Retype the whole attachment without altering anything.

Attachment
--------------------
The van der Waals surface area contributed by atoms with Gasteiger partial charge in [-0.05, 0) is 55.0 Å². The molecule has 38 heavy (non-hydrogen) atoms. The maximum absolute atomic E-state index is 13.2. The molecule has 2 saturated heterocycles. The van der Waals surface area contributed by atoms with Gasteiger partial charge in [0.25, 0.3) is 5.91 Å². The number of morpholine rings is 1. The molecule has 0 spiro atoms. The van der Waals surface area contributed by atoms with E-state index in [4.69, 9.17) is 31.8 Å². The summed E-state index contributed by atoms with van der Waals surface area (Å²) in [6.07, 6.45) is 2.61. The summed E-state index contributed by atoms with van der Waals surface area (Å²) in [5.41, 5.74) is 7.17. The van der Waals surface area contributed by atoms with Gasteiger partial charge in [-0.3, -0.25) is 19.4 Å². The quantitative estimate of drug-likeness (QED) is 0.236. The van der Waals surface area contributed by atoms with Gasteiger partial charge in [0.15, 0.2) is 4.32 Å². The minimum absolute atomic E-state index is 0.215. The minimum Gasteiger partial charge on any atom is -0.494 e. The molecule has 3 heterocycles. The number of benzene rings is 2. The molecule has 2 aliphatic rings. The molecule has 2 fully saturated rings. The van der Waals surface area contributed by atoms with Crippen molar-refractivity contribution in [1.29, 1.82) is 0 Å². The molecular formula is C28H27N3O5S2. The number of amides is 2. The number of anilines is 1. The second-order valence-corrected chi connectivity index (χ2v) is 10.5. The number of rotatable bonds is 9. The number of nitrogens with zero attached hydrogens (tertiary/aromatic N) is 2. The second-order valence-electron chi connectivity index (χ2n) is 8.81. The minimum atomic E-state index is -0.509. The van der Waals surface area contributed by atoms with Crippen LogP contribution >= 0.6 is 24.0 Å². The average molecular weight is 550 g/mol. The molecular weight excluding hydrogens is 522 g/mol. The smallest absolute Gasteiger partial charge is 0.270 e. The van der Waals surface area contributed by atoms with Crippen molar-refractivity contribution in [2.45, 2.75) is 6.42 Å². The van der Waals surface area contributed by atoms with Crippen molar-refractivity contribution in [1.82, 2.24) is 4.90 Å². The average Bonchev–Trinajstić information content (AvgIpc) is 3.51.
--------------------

The van der Waals surface area contributed by atoms with Gasteiger partial charge in [-0.05, 0) is 55.0 Å². The molecule has 38 heavy (non-hydrogen) atoms. The maximum absolute atomic E-state index is 13.2. The molecule has 2 saturated heterocycles. The van der Waals surface area contributed by atoms with Gasteiger partial charge in [0.25, 0.3) is 5.91 Å². The number of morpholine rings is 1. The molecule has 0 spiro atoms. The van der Waals surface area contributed by atoms with E-state index in [4.69, 9.17) is 31.8 Å². The summed E-state index contributed by atoms with van der Waals surface area (Å²) in [6.07, 6.45) is 2.61. The summed E-state index contributed by atoms with van der Waals surface area (Å²) in [5.41, 5.74) is 7.17. The van der Waals surface area contributed by atoms with Gasteiger partial charge in [-0.3, -0.25) is 19.4 Å². The quantitative estimate of drug-likeness (QED) is 0.236. The van der Waals surface area contributed by atoms with Gasteiger partial charge in [0.15, 0.2) is 4.32 Å². The minimum absolute atomic E-state index is 0.215. The minimum Gasteiger partial charge on any atom is -0.494 e. The molecule has 3 heterocycles. The number of benzene rings is 2. The molecule has 2 aliphatic rings. The molecule has 2 fully saturated rings. The van der Waals surface area contributed by atoms with Crippen molar-refractivity contribution in [1.29, 1.82) is 0 Å². The molecular formula is C28H27N3O5S2. The number of amides is 2. The number of anilines is 1. The second-order valence-corrected chi connectivity index (χ2v) is 10.5. The number of rotatable bonds is 9. The number of nitrogens with zero attached hydrogens (tertiary/aromatic N) is 2. The second-order valence-electron chi connectivity index (χ2n) is 8.81. The minimum atomic E-state index is -0.509. The van der Waals surface area contributed by atoms with Crippen LogP contribution >= 0.6 is 24.0 Å². The average molecular weight is 550 g/mol. The molecular weight excluding hydrogens is 522 g/mol. The smallest absolute Gasteiger partial charge is 0.270 e. The van der Waals surface area contributed by atoms with Crippen molar-refractivity contribution in [2.45, 2.75) is 6.42 Å². The van der Waals surface area contributed by atoms with Crippen molar-refractivity contribution in [1.82, 2.24) is 4.90 Å². The average Bonchev–Trinajstić information content (AvgIpc) is 3.51.